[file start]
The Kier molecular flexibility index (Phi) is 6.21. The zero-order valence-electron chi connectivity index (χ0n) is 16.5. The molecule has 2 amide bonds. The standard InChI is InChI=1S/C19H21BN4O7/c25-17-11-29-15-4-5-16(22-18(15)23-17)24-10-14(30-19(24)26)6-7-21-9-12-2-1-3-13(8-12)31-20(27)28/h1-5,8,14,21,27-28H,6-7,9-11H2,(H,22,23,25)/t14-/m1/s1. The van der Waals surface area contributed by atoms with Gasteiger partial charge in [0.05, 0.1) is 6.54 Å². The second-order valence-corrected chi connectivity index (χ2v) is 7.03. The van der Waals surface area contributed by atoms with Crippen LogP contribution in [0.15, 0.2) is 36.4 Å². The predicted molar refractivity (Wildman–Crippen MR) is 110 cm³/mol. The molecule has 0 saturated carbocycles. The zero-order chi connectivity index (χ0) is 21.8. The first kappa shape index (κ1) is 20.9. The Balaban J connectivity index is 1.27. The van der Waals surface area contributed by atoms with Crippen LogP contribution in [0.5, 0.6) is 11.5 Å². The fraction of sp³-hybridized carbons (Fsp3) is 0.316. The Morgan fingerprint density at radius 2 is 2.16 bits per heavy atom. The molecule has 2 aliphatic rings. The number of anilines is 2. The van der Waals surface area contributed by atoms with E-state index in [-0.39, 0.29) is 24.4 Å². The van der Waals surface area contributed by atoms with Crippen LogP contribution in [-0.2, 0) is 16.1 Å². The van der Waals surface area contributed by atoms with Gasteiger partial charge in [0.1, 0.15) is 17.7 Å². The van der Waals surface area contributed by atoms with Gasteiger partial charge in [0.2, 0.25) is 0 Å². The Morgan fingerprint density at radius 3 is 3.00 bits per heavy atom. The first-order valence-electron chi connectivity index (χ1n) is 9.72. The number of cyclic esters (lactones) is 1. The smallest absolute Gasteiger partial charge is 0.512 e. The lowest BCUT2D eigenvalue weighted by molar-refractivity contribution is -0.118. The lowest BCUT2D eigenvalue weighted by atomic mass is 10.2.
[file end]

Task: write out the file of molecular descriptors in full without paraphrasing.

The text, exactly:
The Kier molecular flexibility index (Phi) is 6.21. The zero-order valence-electron chi connectivity index (χ0n) is 16.5. The molecule has 2 amide bonds. The standard InChI is InChI=1S/C19H21BN4O7/c25-17-11-29-15-4-5-16(22-18(15)23-17)24-10-14(30-19(24)26)6-7-21-9-12-2-1-3-13(8-12)31-20(27)28/h1-5,8,14,21,27-28H,6-7,9-11H2,(H,22,23,25)/t14-/m1/s1. The van der Waals surface area contributed by atoms with Gasteiger partial charge in [0.05, 0.1) is 6.54 Å². The second-order valence-corrected chi connectivity index (χ2v) is 7.03. The van der Waals surface area contributed by atoms with Crippen LogP contribution in [0.15, 0.2) is 36.4 Å². The predicted molar refractivity (Wildman–Crippen MR) is 110 cm³/mol. The molecule has 0 saturated carbocycles. The zero-order chi connectivity index (χ0) is 21.8. The first kappa shape index (κ1) is 20.9. The Balaban J connectivity index is 1.27. The van der Waals surface area contributed by atoms with Crippen LogP contribution in [0.5, 0.6) is 11.5 Å². The fraction of sp³-hybridized carbons (Fsp3) is 0.316. The Morgan fingerprint density at radius 2 is 2.16 bits per heavy atom. The molecule has 2 aliphatic rings. The number of anilines is 2. The van der Waals surface area contributed by atoms with E-state index in [-0.39, 0.29) is 24.4 Å². The van der Waals surface area contributed by atoms with Crippen LogP contribution in [-0.2, 0) is 16.1 Å². The van der Waals surface area contributed by atoms with Gasteiger partial charge in [0.1, 0.15) is 17.7 Å². The van der Waals surface area contributed by atoms with Gasteiger partial charge in [0.2, 0.25) is 0 Å². The Morgan fingerprint density at radius 3 is 3.00 bits per heavy atom. The first-order valence-electron chi connectivity index (χ1n) is 9.72. The number of cyclic esters (lactones) is 1. The smallest absolute Gasteiger partial charge is 0.512 e. The lowest BCUT2D eigenvalue weighted by molar-refractivity contribution is -0.118. The lowest BCUT2D eigenvalue weighted by atomic mass is 10.2.